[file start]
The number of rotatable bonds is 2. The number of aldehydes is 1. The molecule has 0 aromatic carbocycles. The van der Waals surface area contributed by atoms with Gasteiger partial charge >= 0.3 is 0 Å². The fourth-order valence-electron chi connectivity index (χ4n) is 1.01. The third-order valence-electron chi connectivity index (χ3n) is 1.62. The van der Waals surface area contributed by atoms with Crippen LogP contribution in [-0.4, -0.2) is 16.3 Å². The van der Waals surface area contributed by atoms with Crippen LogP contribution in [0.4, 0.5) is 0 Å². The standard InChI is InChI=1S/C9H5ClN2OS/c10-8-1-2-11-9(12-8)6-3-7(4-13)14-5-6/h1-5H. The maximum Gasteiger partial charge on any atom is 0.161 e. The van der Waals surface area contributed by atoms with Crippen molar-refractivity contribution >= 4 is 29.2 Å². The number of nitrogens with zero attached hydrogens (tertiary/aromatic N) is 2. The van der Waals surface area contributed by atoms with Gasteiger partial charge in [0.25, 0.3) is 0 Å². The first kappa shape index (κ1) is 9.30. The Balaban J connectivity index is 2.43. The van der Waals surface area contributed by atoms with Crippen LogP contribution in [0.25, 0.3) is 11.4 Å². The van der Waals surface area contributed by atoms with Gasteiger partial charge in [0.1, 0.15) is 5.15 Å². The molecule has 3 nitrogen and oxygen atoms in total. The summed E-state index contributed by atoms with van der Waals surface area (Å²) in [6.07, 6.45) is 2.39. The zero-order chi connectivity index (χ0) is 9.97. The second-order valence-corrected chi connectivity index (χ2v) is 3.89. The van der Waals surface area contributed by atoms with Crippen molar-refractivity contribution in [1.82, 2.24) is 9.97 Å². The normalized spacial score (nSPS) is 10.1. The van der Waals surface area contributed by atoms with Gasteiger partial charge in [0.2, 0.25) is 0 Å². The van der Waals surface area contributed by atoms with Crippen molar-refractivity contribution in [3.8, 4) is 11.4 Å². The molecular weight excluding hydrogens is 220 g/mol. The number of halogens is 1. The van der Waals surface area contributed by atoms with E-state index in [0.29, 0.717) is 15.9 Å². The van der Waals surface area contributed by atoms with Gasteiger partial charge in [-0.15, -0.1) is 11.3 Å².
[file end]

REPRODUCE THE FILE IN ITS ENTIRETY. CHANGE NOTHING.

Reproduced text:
The number of rotatable bonds is 2. The number of aldehydes is 1. The molecule has 0 aromatic carbocycles. The van der Waals surface area contributed by atoms with Gasteiger partial charge >= 0.3 is 0 Å². The fourth-order valence-electron chi connectivity index (χ4n) is 1.01. The third-order valence-electron chi connectivity index (χ3n) is 1.62. The van der Waals surface area contributed by atoms with Crippen LogP contribution in [-0.4, -0.2) is 16.3 Å². The van der Waals surface area contributed by atoms with Crippen LogP contribution in [0.4, 0.5) is 0 Å². The standard InChI is InChI=1S/C9H5ClN2OS/c10-8-1-2-11-9(12-8)6-3-7(4-13)14-5-6/h1-5H. The maximum Gasteiger partial charge on any atom is 0.161 e. The van der Waals surface area contributed by atoms with Crippen molar-refractivity contribution >= 4 is 29.2 Å². The number of nitrogens with zero attached hydrogens (tertiary/aromatic N) is 2. The van der Waals surface area contributed by atoms with Gasteiger partial charge in [0.25, 0.3) is 0 Å². The first kappa shape index (κ1) is 9.30. The Balaban J connectivity index is 2.43. The van der Waals surface area contributed by atoms with Crippen LogP contribution in [0.25, 0.3) is 11.4 Å². The van der Waals surface area contributed by atoms with Gasteiger partial charge in [0.1, 0.15) is 5.15 Å². The molecule has 3 nitrogen and oxygen atoms in total. The summed E-state index contributed by atoms with van der Waals surface area (Å²) in [6.07, 6.45) is 2.39. The zero-order chi connectivity index (χ0) is 9.97. The second-order valence-corrected chi connectivity index (χ2v) is 3.89. The van der Waals surface area contributed by atoms with Crippen molar-refractivity contribution in [1.82, 2.24) is 9.97 Å². The normalized spacial score (nSPS) is 10.1. The van der Waals surface area contributed by atoms with Gasteiger partial charge in [0.2, 0.25) is 0 Å². The van der Waals surface area contributed by atoms with Crippen molar-refractivity contribution in [3.8, 4) is 11.4 Å². The molecular weight excluding hydrogens is 220 g/mol. The number of halogens is 1. The van der Waals surface area contributed by atoms with E-state index in [0.29, 0.717) is 15.9 Å². The van der Waals surface area contributed by atoms with Gasteiger partial charge in [-0.15, -0.1) is 11.3 Å².